We were up in the mountains recently and you will read all about it next month in OVERDRIVE. But the return journey was quite taxing – a long distance that had to be finished in limited time in a car that doesn’t like tarmac, big traffic jams to contend with around the Delhi protests and new procedures at the airport to follow in the wake of the ongoing pandemic – all of which wore me down by the time I landed in Mumbai. Even a walk to the terminal’s cafÃ© felt like a burden. The kind folks at Mercedes-Benz had agreed to send the test GLC to the airport itself, but now it had started seeming like a bad idea. I would have preferred to be driven home. But like most owners of GLC, it was the front seat that was waiting for me. Sort of a role-play, then.
As I stepped into the cabin I saw more CoupÃ© resemblance – a digital instrumentation, with the Sports layout selected. The driver had probably had a fun drive getting to the airport. But Google Maps suggested otherwise, mostly showing red veins of traffic on all the routes around. Sure, the tachometer on the new digital instrumentation can be replaced with Merc’s own satellite navigation readout, which does help in situations like theÂ jammed network that I just encountered outside Delhi that morning. But otherwise, I prefer Google and the GLC’s infotainment screen happily displayed those maps on the crisp and large screen.
This infotainment was updated with last year’s midlife makeover of the GLC and the acclaimed MBUX operating system brought along connected tech, the ‘Hey Mercedes’ digital assistant and some cool functionality too like ‘What Three Words,’ for example. This year, it’s gotten smarter. It can remotely start the car, roll down the windows, open the sunroof or sound the horns for you if you fancy that sort of functionality. If I had the car and its app beforehand, I would use it to pre-cool the cabin because the dark upholstery does get warm and retains heat. If you have an Amazon Echo or Google Home device, the Alexa or Google assistants can now use them to activate similar functions in the car or retrieve certain info like its fuel status, cabin temperature, service status or even its location.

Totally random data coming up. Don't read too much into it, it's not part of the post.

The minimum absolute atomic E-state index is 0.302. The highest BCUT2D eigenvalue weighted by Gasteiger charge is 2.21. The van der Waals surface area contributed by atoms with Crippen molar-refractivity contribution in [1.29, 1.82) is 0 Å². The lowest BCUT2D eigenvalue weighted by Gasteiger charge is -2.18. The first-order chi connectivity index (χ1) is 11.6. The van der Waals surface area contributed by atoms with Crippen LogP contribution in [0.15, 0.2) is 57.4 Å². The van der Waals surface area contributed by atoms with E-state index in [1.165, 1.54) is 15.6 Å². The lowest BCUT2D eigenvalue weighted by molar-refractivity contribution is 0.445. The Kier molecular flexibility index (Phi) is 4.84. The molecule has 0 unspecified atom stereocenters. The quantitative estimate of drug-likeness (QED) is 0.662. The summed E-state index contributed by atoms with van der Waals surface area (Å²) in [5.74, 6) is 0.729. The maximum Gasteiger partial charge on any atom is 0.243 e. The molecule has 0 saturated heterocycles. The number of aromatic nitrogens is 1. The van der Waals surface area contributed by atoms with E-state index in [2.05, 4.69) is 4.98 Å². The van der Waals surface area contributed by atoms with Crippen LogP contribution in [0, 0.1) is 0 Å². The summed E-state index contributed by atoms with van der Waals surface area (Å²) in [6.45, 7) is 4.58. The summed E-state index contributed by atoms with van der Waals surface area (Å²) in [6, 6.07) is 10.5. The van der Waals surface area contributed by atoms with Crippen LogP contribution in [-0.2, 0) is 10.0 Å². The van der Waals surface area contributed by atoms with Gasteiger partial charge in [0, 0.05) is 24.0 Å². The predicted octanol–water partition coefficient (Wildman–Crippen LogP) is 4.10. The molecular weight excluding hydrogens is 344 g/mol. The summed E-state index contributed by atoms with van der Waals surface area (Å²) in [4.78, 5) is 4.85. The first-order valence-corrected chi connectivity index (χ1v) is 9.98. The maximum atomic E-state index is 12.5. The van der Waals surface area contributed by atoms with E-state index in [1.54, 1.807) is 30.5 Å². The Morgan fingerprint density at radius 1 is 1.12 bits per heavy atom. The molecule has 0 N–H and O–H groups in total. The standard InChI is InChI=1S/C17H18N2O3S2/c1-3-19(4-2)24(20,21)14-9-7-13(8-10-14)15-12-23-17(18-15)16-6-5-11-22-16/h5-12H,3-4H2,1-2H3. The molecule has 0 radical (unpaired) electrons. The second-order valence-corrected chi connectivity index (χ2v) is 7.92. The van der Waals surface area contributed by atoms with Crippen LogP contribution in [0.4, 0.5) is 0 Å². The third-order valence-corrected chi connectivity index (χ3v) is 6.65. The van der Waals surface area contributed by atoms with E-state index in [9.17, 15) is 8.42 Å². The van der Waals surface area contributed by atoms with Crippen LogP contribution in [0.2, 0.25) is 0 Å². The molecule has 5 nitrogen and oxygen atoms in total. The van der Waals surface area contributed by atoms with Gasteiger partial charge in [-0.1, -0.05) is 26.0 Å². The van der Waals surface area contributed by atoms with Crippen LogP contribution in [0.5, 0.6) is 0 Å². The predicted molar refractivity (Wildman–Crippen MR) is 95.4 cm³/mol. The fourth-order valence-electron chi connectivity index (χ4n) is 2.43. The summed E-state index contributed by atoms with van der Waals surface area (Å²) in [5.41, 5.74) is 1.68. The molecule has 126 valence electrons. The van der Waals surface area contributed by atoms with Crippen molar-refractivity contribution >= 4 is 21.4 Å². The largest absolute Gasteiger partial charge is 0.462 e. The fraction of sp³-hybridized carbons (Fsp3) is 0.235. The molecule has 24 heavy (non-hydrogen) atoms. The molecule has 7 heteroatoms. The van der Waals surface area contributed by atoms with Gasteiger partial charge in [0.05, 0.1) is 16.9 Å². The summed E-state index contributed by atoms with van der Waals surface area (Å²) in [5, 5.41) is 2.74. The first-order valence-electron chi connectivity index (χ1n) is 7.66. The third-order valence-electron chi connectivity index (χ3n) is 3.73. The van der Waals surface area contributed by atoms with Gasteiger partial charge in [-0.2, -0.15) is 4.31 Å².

The GLC comes with a nifty 360-degree camera now, along with fully digital instrumentation and a smarter MBUX system
This also happened to be the first time I drove a GLC petrol that isn’t a coupe or one that makes announcements of my arrival with crackles and pops. My previous stints with this practical crossover have been diesel-powered. Thanks to better NVH insulation, the 2.0l petrol in the GLC 200 feels more refined than its counterpart in the C-Class, and though it is marginally lower on the output than the sedan, the heavier crossover accelerates almost as quickly with a 0-100kmph sprint time of 7.8s (8.1s tested) – only 0.1s slower the C 200.
The engine only gets vocal past the 5,000rpm mark and under that, the GLC almost feels like a typical, whispering luxury car. The nine-speed transmission shifts smoothly too and does an excellent job at ambling in the city or cruising on the highway.
The GLC is easily one of the best offerings in the mid-size luxury crossover space. Be it the kind of commute I took home after my trip, or the fun rounds around the mountain roads that it rejuvenated me for the next morning, the GLC does it all quite nicely. It is a well-rounded package in that sense and that shows in the way it performs month on month on the sales charts. But instead of resting on its laurels, the GLC has gone ahead and made improvements to its strong value proposition. Of course, those improvements come at a premium of around Rs 1.5 to 2 lakh over last year’s model, but Mercedes-Benz has still managed to keep the 2021 GLC more accessible than the competition, which means it still remains the best buy.